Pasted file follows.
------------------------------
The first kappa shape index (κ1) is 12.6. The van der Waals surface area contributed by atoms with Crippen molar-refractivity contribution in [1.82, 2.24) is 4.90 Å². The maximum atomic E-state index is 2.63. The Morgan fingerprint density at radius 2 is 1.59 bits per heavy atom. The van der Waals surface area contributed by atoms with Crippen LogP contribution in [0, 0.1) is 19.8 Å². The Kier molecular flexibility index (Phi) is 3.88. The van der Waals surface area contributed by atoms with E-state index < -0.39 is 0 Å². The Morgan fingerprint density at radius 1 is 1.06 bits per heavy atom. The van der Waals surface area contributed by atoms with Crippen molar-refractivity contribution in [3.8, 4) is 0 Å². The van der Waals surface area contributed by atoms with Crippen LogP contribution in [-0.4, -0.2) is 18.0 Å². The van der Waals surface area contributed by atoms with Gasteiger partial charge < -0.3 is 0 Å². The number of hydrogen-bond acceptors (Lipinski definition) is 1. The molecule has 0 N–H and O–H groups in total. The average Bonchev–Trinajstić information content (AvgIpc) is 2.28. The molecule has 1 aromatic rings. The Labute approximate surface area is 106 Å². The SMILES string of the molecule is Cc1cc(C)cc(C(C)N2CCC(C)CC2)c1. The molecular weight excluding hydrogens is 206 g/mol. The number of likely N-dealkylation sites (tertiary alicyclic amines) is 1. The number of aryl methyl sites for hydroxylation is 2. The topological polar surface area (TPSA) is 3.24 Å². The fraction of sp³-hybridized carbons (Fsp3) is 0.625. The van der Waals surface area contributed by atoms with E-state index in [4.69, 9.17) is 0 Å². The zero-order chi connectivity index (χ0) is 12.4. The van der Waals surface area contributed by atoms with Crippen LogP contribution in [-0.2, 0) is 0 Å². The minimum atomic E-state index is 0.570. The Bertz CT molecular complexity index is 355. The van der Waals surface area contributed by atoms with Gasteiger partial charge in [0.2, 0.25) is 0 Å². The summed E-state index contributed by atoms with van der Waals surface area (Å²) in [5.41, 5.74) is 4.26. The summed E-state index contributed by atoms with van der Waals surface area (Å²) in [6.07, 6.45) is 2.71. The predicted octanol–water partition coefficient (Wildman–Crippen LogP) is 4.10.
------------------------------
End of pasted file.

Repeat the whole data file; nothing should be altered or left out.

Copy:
The first kappa shape index (κ1) is 12.6. The van der Waals surface area contributed by atoms with Crippen molar-refractivity contribution in [1.82, 2.24) is 4.90 Å². The maximum atomic E-state index is 2.63. The Morgan fingerprint density at radius 2 is 1.59 bits per heavy atom. The van der Waals surface area contributed by atoms with Crippen LogP contribution in [0, 0.1) is 19.8 Å². The Kier molecular flexibility index (Phi) is 3.88. The van der Waals surface area contributed by atoms with E-state index < -0.39 is 0 Å². The Morgan fingerprint density at radius 1 is 1.06 bits per heavy atom. The van der Waals surface area contributed by atoms with Crippen molar-refractivity contribution in [3.8, 4) is 0 Å². The van der Waals surface area contributed by atoms with Crippen LogP contribution in [-0.4, -0.2) is 18.0 Å². The van der Waals surface area contributed by atoms with Gasteiger partial charge < -0.3 is 0 Å². The number of hydrogen-bond acceptors (Lipinski definition) is 1. The molecule has 0 N–H and O–H groups in total. The average Bonchev–Trinajstić information content (AvgIpc) is 2.28. The molecule has 1 aromatic rings. The Labute approximate surface area is 106 Å². The SMILES string of the molecule is Cc1cc(C)cc(C(C)N2CCC(C)CC2)c1. The molecular weight excluding hydrogens is 206 g/mol. The number of likely N-dealkylation sites (tertiary alicyclic amines) is 1. The number of aryl methyl sites for hydroxylation is 2. The topological polar surface area (TPSA) is 3.24 Å². The fraction of sp³-hybridized carbons (Fsp3) is 0.625. The van der Waals surface area contributed by atoms with E-state index in [4.69, 9.17) is 0 Å². The zero-order chi connectivity index (χ0) is 12.4. The van der Waals surface area contributed by atoms with Crippen LogP contribution in [-0.2, 0) is 0 Å². The minimum atomic E-state index is 0.570. The Bertz CT molecular complexity index is 355. The van der Waals surface area contributed by atoms with Gasteiger partial charge in [0.2, 0.25) is 0 Å². The summed E-state index contributed by atoms with van der Waals surface area (Å²) in [5.41, 5.74) is 4.26. The summed E-state index contributed by atoms with van der Waals surface area (Å²) in [6.07, 6.45) is 2.71. The predicted octanol–water partition coefficient (Wildman–Crippen LogP) is 4.10.